Under the doctrine of vicarious liability, employers are liable for the wrongful actions of an employee which are committed in the course of their employment.
In the following case, the Court of Appeal ruled that a company’s managing director was acting in the course of his employment when he violently assaulted another employee at an impromptu works afterparty.
The Claimant was sales manager for a company, the managing director and major shareholder of which was Mr Major. The company organised a Christmas party at a local golf club which was attended by ten of the eleven members of staff, including Mr Major, and their partners. At around midnight, as the party was drawing to a close, Mr Major paid for taxis to take all those who wanted to go to a hotel for further drinks. This was not a pre-planned extension of the party at the golf club. However, between thirteen and fifteen of the original twenty-four party attendees, including five or six members of staff, took up the offer and went on to the hotel where they continued drinking mainly paid for by the company.
After a couple of hours, an argument broke out about Mr Major’s appointment of a new employee who was being paid substantially more than anyone else. Mr Major became annoyed at being questioned about the appointment and began to lecture the staff attendees about how he owned the company, that he was in charge and that he would do what he wanted to do; that the decisions were his to take and that he paid their wages. The Claimant in a non-aggressive manner, challenged this stating that it would be better if the new employee were based at Nuneaton. Mr Major moved towards the Claimant saying that “I f***ing make the decisions in this company, it’s my business. If I want him based in Northampton he will be f***ing based there” and punched the Claimant who fell down, hitting his head on the ground and sustaining a fractured skull.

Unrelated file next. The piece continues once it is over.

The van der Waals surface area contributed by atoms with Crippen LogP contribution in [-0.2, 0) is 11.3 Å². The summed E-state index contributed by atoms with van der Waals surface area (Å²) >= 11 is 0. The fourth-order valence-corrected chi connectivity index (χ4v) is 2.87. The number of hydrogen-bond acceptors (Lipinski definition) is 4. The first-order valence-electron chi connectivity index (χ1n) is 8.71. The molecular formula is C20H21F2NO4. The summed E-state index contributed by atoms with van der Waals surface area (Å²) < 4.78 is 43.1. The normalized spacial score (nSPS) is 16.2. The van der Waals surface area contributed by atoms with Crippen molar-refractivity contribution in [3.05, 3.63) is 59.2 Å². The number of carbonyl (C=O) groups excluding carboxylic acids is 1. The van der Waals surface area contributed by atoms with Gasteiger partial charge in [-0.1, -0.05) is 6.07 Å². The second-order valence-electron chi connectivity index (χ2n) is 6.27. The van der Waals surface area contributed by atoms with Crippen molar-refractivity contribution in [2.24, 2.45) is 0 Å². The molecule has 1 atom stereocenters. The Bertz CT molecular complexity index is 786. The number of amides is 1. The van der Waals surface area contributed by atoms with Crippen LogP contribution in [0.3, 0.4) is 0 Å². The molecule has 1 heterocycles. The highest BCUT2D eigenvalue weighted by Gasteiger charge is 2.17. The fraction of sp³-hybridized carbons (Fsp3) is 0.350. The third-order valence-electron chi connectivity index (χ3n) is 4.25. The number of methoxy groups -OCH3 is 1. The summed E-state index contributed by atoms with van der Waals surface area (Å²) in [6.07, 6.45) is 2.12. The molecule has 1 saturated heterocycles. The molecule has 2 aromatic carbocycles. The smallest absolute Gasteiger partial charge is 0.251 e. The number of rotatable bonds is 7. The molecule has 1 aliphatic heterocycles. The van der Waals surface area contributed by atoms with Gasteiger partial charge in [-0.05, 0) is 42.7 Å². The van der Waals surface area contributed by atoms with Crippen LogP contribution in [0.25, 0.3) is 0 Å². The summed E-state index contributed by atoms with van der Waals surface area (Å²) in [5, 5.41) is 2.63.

The court was asked to decide whether the company was vicariously liable for Mr Major’s actions. The trial judge ruled that it was not liable but the Court of Appeal disagreed. Two key matters needed to be considered: (i) the nature of Mr Major’s job – to be interpreted broadly and objectively, and (ii) whether there was sufficient connection between his job and the wrongful conduct to make the company vicariously liable for that conduct. Mr Major owned the company, was its most senior employee and directing mind, and had full control over how he conducted his role. When he lectured his staff at the afterparty, he was wearing his managing director’s hat and establishing his authority in that role. Additionally, that party was not a purely social event happening to involve colleagues but a follow-on from an organised work event attended by most of the company’s employees, where the company paid for taxis and drinks.
In those circumstances, there was a sufficient connection between Mr Major’s wrongful conduct and his role, rendering the company vicariously liable for his actions.
Traditionally, an employer would only have been liable for an assault like the one in this case if it had been done while the employee was performing a task as part of his employment – an overly aggressive nightclub doorman for example. However, unlike a nightclub doorman violently ejecting an unruly customer, the assault by the managing director in this case was not so closely related to his employment tasks.
As a result of rulings like this one, courts may be more willing to say that an employee’s actions are sufficiently connected to their employment making it more difficult for employers to avoid vicarious liability for their employees’ actions.
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